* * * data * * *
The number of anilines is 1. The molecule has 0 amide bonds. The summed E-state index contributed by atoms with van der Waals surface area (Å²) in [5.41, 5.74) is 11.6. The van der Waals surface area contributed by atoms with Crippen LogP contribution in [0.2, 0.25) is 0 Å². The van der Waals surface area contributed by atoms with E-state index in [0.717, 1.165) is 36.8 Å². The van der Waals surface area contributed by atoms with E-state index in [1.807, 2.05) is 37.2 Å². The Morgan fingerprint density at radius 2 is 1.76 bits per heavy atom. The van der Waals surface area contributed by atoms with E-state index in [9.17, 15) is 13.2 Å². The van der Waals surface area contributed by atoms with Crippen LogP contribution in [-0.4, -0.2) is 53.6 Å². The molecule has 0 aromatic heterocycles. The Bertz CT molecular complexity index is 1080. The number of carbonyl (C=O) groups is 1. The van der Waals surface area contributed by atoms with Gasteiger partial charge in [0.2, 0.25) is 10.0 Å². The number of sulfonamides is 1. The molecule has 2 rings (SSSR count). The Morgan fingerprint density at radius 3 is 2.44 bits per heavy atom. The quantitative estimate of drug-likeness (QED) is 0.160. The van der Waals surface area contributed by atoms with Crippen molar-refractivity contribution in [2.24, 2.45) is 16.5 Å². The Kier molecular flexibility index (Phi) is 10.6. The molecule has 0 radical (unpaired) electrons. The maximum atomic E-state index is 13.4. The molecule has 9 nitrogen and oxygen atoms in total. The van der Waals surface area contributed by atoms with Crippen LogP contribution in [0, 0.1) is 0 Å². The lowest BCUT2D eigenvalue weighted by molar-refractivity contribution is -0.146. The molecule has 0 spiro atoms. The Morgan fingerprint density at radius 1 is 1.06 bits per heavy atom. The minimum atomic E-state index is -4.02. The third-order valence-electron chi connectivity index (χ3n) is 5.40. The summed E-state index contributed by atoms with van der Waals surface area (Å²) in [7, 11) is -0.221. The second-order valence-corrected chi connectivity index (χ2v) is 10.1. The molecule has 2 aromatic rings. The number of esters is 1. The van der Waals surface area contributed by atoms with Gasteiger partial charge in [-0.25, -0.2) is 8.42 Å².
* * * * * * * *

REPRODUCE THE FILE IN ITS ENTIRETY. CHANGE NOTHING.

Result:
The number of anilines is 1. The molecule has 0 amide bonds. The summed E-state index contributed by atoms with van der Waals surface area (Å²) in [5.41, 5.74) is 11.6. The van der Waals surface area contributed by atoms with Crippen LogP contribution in [0.2, 0.25) is 0 Å². The van der Waals surface area contributed by atoms with E-state index in [0.717, 1.165) is 36.8 Å². The van der Waals surface area contributed by atoms with E-state index in [1.807, 2.05) is 37.2 Å². The Morgan fingerprint density at radius 2 is 1.76 bits per heavy atom. The van der Waals surface area contributed by atoms with E-state index in [9.17, 15) is 13.2 Å². The van der Waals surface area contributed by atoms with Crippen LogP contribution in [-0.4, -0.2) is 53.6 Å². The molecule has 0 aromatic heterocycles. The Bertz CT molecular complexity index is 1080. The number of carbonyl (C=O) groups is 1. The van der Waals surface area contributed by atoms with Gasteiger partial charge in [0.2, 0.25) is 10.0 Å². The number of sulfonamides is 1. The molecule has 2 rings (SSSR count). The Morgan fingerprint density at radius 3 is 2.44 bits per heavy atom. The quantitative estimate of drug-likeness (QED) is 0.160. The van der Waals surface area contributed by atoms with Crippen molar-refractivity contribution in [2.24, 2.45) is 16.5 Å². The Kier molecular flexibility index (Phi) is 10.6. The molecule has 0 radical (unpaired) electrons. The maximum atomic E-state index is 13.4. The molecule has 9 nitrogen and oxygen atoms in total. The van der Waals surface area contributed by atoms with Crippen LogP contribution in [0, 0.1) is 0 Å². The lowest BCUT2D eigenvalue weighted by molar-refractivity contribution is -0.146. The molecule has 0 spiro atoms. The Morgan fingerprint density at radius 1 is 1.06 bits per heavy atom. The minimum atomic E-state index is -4.02. The third-order valence-electron chi connectivity index (χ3n) is 5.40. The summed E-state index contributed by atoms with van der Waals surface area (Å²) in [7, 11) is -0.221. The second-order valence-corrected chi connectivity index (χ2v) is 10.1. The molecule has 2 aromatic rings. The number of esters is 1. The van der Waals surface area contributed by atoms with Gasteiger partial charge in [-0.25, -0.2) is 8.42 Å².